End of an era: The enigma that was Mick McCarthy, Sunderland manager

Familiar pose: Mick McCarthy during his Sunderland reign
Familiar pose: Mick McCarthy during his Sunderland reign
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MICK McCARTHY was one of those managers that Peter Reid would have shortlisted to take over from him after his own sacking.

Muscular, macho and direct, very much a player’s manager, McCarthy might have fared better with those players than Howard Wilkinson, had he been give charge of Reid’s team immediately.

As it was he took over in March with the team defeated and deflated and with players already looking for the exit door.

He was bold – looking to be positive and win every one of Sunderland’s last eight games – but it was a disaster. He lost the lot.

Facing the most testing of managerial situations the following season, he did well with vastly reduced resources and the likes of Jeff Whitley and Sean Thornton, to take the club to the Championship play-offs.

He deserved enormous credit for getting them promoted as champions the season after that, before a chronic lack of investment in the transfer market did for him in the top flight – Sunderland crashing out of the Premier League in even more humiliating circumstances than his first season with club.

McCarthy has a reputation for being straightforward and honest. Call a spade a spade and all that.

But, from the start, the North East Press found him taciturn..

Mick arrived at Sunderland with a reputation of having been badly scorched by the media coverage as Republic of Ireland manager and the Roy Keane World Cup controversy.

But we bent over backwards to demonstrate the local Press was a friendly and supportive one, all to little avail.

For him, the media was to be endured rather than enjoyed and he had a distaste for anything which might approach hype.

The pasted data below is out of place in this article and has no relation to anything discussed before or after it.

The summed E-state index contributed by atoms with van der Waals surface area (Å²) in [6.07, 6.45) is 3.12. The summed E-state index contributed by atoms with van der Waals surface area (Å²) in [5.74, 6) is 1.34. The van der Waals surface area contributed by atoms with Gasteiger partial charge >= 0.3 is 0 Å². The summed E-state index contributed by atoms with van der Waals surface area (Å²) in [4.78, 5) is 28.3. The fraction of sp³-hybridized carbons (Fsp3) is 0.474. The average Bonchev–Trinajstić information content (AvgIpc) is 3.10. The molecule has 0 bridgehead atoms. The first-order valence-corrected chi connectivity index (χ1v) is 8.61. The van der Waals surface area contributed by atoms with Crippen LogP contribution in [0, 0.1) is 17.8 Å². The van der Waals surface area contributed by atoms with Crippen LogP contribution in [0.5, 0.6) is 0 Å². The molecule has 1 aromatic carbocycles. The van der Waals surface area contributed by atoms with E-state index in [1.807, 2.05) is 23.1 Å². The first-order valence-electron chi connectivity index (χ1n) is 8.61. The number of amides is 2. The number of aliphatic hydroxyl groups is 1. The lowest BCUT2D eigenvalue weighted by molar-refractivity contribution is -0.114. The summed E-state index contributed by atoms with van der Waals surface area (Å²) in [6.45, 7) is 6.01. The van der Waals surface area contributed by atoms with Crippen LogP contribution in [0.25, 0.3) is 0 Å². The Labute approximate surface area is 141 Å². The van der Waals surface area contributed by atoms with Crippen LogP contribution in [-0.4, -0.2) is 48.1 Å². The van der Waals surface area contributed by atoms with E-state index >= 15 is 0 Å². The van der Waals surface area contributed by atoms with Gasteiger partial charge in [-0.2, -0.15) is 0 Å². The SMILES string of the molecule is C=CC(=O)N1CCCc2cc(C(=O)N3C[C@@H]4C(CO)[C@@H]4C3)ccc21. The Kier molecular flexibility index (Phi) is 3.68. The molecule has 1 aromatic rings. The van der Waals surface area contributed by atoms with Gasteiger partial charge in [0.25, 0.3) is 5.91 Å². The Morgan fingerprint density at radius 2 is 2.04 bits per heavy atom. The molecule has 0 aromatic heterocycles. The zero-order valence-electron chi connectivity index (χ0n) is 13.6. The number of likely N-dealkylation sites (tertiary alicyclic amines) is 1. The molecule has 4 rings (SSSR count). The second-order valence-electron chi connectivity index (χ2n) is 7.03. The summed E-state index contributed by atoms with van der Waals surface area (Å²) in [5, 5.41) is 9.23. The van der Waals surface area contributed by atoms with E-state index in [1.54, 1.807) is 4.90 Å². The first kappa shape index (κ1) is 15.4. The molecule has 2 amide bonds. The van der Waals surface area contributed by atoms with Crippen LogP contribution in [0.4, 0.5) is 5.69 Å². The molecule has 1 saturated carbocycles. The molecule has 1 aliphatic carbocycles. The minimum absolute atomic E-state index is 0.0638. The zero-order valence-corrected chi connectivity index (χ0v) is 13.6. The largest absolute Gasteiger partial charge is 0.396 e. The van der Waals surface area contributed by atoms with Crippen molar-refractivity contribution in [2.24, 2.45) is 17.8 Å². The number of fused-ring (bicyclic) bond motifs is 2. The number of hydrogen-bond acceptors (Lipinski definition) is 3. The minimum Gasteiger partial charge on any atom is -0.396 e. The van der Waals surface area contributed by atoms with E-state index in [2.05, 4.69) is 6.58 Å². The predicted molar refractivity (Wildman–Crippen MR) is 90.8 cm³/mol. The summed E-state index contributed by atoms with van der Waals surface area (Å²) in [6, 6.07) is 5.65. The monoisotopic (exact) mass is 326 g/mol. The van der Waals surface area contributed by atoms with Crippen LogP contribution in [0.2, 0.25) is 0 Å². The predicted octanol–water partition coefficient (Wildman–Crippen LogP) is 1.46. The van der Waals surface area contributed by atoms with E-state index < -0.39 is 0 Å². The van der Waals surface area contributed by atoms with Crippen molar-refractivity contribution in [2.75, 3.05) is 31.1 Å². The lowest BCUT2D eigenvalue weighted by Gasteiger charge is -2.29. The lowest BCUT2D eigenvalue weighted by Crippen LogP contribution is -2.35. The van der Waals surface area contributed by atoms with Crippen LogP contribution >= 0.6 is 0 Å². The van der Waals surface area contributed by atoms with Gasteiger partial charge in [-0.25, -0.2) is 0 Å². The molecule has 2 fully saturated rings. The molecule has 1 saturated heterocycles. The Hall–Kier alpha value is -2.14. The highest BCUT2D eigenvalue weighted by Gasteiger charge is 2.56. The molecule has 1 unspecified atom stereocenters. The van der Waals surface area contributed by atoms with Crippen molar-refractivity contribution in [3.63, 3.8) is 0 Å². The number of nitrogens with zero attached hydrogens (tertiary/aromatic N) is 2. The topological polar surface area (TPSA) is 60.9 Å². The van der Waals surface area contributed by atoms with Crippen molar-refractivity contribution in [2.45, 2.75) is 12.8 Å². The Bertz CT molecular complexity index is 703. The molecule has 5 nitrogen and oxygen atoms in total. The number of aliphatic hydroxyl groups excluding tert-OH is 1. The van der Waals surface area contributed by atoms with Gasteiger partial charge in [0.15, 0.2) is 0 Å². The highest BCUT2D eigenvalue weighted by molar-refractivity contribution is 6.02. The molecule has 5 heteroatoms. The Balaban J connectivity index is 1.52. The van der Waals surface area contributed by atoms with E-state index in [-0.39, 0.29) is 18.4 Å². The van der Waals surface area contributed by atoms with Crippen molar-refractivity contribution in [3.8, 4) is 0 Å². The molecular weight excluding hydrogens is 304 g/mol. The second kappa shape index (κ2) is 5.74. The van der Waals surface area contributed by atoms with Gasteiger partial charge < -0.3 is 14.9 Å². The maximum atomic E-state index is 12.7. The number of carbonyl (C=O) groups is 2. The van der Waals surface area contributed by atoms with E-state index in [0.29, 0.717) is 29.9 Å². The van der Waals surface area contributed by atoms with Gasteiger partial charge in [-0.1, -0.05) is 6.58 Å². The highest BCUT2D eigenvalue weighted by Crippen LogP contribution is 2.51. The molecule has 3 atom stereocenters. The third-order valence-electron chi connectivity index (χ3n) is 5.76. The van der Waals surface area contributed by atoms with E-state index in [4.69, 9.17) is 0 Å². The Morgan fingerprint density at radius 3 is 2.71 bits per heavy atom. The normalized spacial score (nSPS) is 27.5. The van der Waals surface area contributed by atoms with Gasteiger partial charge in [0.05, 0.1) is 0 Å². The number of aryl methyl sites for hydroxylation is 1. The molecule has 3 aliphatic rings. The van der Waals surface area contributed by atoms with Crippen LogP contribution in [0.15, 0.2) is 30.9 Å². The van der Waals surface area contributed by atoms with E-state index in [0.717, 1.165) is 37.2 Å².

He wasn’t quite of the “Tell them nowt!” approach of former assistant manager Paul Bracewell, but he rarely seemed keen on giving you a line.

A typical exchange might go: “Stephen Elliott played very well at the weekend, Mick?

Mick: “I thought they all played very well.”

Or: “Your goalkeeper was outstanding on Saturday, Mick. He’s been in top form for weeks now, he’s really making a difference.”

Mick: “Well, that’s what he’s paid for, you know? He’s there to make saves.”


I remember once him looking dumbfounded after mentioning that he rated Kevin Kyle as a better striker at his young age than Niall Quinn had been.

“What?” he said.as we all looked up, blinking, and then, with disgust: “Oh! I’ve given you a line, haven’t I? Go on then, you’ll be happy now.”

Which kind of missed the point of what Press conferences were all about in the first place.

It always surprised me, given his prickly nature with the Press, that he was so quick to work in the media, but it’s a funny old world.

Despite the fact that you sensed he had very little time for any of us though, he was friendly enough generally and inside the club showed himself to be a thoroughly decent human being who cared passionately about the club and its staff.

He also did as good a job as anyone could have done in the difficult circumstances.

Because he was not prepared to engage with the media, we had to accept at face value his claims that he was more than happy with the budget he had been given to work with in preparation for Sunderland’s return to the Premier League.

An unguarded comment towards the end of the reign let the cat out of the bag when he commented: “a view had been taken…” clearly by the board and not by him, that the club would spend small rather than risk the long-term financial future.

It was only then that we began learning Mick had lined up the likes of Darren Bent and Dean Ashton to come to the club but simply couldn’t get the funds.

This was a different Mick altogether.

If sports writers had known that from the very start, the narrative might have entirely different.

As it was, it was way too late by that stage.

Within days he had been sacked.